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Horse racing betting can be fun, but understanding the sport’s terminology can be overwhelming for newcomers. So, today, let us talk about horse racing terms.

Betting on horse racing is hundreds of years old, with loads of terms, words, and phrases used casually within the sport that newbies may not be aware of.

That’s why we’ve put together this useful Horse Racing Terms Glossary for rookie bettors.

Here’s a glossary of horse racing terms to help you understand some unusual words adopted in horse racing. Horse racing dates back hundreds of years; over the journey, it has created a language all of its own.

Horse racing terms in Online Malaysia & Singapore Casino

Allowance or Allowance Race: A non-claiming event where the racing secretary allots weight allowances depending on the previous purse earnings or/and types of victories.

Also “AE” or Eligible: Horses entering the field who will not run unless other horses are scratched.

Apprentice Jockey: A student jockey who will receive a weight allowance of multiple degrees based on his or her experience.

Backstretch: It’s the straight portion of the track opposite the stable area or the finish line.

Baby Race: It’s a race for two-year-old horses, particularly early in the season.

Blinkers: Eye equipment that limits a horse’s vision; usually used to help the horse focus on running and thus eliminates distraction.

Horse slang terms- horse racing terms for bettors in Malaysia & Singapore

off to the races meaning

Break Maiden: When a rider or horse wins for the very first time.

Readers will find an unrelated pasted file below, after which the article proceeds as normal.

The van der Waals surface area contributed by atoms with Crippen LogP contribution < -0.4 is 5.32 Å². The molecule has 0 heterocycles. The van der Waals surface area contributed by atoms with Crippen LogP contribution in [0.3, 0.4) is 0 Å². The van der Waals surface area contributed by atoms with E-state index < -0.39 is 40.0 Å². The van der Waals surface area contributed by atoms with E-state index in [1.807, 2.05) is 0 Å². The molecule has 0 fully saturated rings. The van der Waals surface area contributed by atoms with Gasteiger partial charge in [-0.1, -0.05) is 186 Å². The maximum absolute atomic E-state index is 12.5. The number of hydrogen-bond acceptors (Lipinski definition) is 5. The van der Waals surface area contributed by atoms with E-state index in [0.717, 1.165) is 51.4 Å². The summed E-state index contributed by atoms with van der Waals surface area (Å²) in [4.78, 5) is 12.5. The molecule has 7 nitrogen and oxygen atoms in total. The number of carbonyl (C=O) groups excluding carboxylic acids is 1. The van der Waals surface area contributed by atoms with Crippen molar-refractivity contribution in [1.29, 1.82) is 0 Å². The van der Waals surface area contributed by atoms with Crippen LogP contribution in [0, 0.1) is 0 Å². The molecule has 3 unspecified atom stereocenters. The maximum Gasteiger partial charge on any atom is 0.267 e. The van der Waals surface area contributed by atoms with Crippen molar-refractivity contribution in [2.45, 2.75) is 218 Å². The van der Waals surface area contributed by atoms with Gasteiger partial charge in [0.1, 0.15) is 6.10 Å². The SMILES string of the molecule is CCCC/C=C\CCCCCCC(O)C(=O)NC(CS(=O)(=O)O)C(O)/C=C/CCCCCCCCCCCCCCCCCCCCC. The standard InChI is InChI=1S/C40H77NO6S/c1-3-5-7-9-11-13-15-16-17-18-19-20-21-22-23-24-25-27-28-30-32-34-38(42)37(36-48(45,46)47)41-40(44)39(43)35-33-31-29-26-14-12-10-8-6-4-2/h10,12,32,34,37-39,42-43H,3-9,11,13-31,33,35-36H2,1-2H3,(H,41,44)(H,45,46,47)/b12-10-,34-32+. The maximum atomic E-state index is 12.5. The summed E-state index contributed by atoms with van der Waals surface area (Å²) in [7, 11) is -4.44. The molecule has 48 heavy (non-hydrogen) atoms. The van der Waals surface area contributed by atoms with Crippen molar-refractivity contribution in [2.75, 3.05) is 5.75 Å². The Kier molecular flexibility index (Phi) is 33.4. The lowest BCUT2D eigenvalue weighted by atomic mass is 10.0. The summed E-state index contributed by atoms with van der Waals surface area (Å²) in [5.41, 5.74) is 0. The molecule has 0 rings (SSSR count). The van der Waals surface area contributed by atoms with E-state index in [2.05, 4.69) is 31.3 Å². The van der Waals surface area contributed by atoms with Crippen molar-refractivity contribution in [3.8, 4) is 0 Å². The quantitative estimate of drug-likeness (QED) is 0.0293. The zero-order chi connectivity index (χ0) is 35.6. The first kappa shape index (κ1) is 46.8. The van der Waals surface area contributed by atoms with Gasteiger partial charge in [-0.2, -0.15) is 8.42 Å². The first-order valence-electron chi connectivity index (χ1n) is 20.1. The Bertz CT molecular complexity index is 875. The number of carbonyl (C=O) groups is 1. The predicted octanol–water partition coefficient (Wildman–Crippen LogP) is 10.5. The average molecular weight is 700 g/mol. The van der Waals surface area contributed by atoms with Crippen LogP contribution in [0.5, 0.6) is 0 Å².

Breeze: A term used to describe a workout where a horse is running under a hold without praise from the rider.

Bridge jumper: A bettor that puts a large bet in the Show or Place pools on odds-on favorites.

Read a complete blog on Horse Racing Betting Tips.

Horse riding terms for Online Singapore & Malaysia punters

Broodmare: It’s a female thoroughbred significant for breeding.

Dam- Broodmare dam: A mare producing female progeny meant for breeding.

Sire- Broodmare sire: A male horse producing female progeny used for breeding.

Bug Boy: An apprentice jockey

Bull Ring: A small track with an oval less than one mile and very tight turns.

Buy the race: This means using each horse running in a definite race in an exotic wager. For instance, if a player gets a Daily Double ticket for the 1st and 2nd race with 8 for ALL, the bettor will have “bought” the second race as well.

Claiming Race: A race where every horse in the field has a price and could be bought by any individual that makes a valid claim before the running of the race.

Clocker: A person that rates and/or times workouts.

Clubhouse Turn: The first turn of races that commence on the homestretch/ frontstretch.

Colt: A male horse.

Condition: To train a horse

Conditions: The situations under which a race will be run, such as a purse, surface, distance between horses, and eligibilities.